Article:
Lloyd Dobler: I’m the distraction that’s going with her to England, sir.

5. Reservoir Dogs (1992)

You won’t find me defending the honor of Tarantino very often, so dig it while it lasts. This is the first film on the list that actually feels like a debut. The energy and daring that made “Dogs” so riveting was enough to catapult Tarantino to the A-list. If the ridiculously overappreciated “Pulp Fiction” was his first film he’d be way off the A-list and “Fiction” wouldn’t appear on any top films lists. “Dogs” was so good it started the firestorm that put a powerful spell on audiences that masked “Fiction’s” flaws. “Dogs” also gave the song “Stuck in the Middle With You” a new, super-creepy context and made the dudes in Stealers Wheel some cash money.

Mr. Brown: I’m blind, man. I’m fucking blind.
Mr. Orange: You’re not blind, you’ve just got blood in your eyes.

6. Sling Blade (1996)

“Sling Blade” put Billy Bob Thorton on the map permanently. His career choices have gone to “Mr. Woodcock” lately, but his turn as Karl Childers was extraordinary. “Sling Blade” had more than its share of great performances. John Ritter, Natalie Canerday and Lucas Black are amazing and then there’s Dwight Yoakam. Yoakam surprised everyone with his stellar portrayal of Canerday’s cruel boyfriend Doyle Hargraves. This little-film-that-could has always felt like a genuine instance of lightning in a bottle. Thorton has directed just two pictures since “Sling Blade,” but his debut remains atop his list of credits.

Doyle: [shouting] We don’t got no Goddamn band! We don’t need to fucking practice, Randy! We don’t no shit-ass manager neither! You motherfuckers! You all are a bunch of losers! I’m the only sane son-of-a-bitch here! So get the *fuck* out of my house now!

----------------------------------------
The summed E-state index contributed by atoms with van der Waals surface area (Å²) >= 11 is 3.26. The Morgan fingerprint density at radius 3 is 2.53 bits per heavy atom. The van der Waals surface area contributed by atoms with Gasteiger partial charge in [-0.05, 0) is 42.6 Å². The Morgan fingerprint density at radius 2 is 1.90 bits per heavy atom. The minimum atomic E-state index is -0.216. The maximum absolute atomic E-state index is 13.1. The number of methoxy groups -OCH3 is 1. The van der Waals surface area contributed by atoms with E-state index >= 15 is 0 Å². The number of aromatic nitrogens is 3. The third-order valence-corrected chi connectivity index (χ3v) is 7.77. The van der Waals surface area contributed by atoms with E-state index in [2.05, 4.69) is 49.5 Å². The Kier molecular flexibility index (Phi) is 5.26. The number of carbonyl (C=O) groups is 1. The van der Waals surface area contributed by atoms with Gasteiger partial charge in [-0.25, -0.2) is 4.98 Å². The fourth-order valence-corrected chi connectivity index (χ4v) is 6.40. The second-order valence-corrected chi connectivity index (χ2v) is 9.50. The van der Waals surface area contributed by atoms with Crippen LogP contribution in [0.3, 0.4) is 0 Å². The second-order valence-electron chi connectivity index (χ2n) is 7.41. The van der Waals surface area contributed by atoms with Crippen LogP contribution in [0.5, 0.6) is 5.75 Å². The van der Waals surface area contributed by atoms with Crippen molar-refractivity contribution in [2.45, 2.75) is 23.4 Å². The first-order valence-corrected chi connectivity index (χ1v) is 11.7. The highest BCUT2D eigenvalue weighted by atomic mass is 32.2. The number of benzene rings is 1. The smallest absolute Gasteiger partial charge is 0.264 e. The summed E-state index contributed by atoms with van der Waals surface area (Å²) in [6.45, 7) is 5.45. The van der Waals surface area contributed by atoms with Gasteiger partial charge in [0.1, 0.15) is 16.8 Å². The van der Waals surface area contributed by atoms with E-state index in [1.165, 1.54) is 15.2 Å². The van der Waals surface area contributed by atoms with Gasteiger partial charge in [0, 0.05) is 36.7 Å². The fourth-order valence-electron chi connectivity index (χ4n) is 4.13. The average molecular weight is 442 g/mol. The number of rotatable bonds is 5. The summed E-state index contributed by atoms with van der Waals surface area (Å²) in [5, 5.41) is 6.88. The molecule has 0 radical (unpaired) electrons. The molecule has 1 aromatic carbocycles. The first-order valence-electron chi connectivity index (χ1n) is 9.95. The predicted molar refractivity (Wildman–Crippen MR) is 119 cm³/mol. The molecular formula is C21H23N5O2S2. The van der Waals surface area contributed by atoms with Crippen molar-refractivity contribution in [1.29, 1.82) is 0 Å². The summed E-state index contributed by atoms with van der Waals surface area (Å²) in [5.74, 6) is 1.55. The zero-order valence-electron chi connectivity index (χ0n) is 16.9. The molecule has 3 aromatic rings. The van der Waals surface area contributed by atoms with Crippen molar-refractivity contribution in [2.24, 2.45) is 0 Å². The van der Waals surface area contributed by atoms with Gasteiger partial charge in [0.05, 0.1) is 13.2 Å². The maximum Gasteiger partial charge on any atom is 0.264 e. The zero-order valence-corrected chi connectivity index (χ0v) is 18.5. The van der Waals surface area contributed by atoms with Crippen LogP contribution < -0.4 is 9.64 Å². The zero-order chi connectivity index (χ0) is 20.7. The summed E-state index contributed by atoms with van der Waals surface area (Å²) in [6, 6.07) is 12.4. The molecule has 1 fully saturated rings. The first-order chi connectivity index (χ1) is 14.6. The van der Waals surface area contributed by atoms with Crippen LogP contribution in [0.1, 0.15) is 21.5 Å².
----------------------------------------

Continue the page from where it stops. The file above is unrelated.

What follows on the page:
7. Everything Is Illuminated (2005)

I’ve found yet another reason to talk about this great little movie that went mostly unnoticed a few years back. The film is based on the phenomenal novel “Everything Is Illuminated” by Jonathan Safran Foer and was actor Liev Schreiber’s first feature from behind the lens. I love everything about this story, I recommend the novel and film to anyone who will sit still long enough to hear the pitch. This is the incredibly rare instance when an film adaptation is the perfect companion piece to the book rather than the usual let down. Our original on-camera review.

Alex: Make sure to secure the door when I am gone. There are many dangerous people who wanna take things from Americans, and also kidnap them. Good night!

8. Hard Eight a.k.a. “Sydney” (1997)
Originally titled “Sydney,” “Hard Eight” is “Magnolia” director Paul Thomas Anderson’s fascinating first film. If you aren’t already prepared to bow at the alter of Philip Baker Hall, P.T. Anderson has given Hall two of his most fantastic roles in “Eight,” and “Magnolia.” While Hall’s philandering quiz-show host Jimmy Gator was the highlight of the brilliant ensemble in “Magnolia,” “Eight” rests firmly on Hall’s capable shoulders. If you’re a fan of P.T.A. and you’ve only seen the high profile pictures, don’t miss out on this early gem.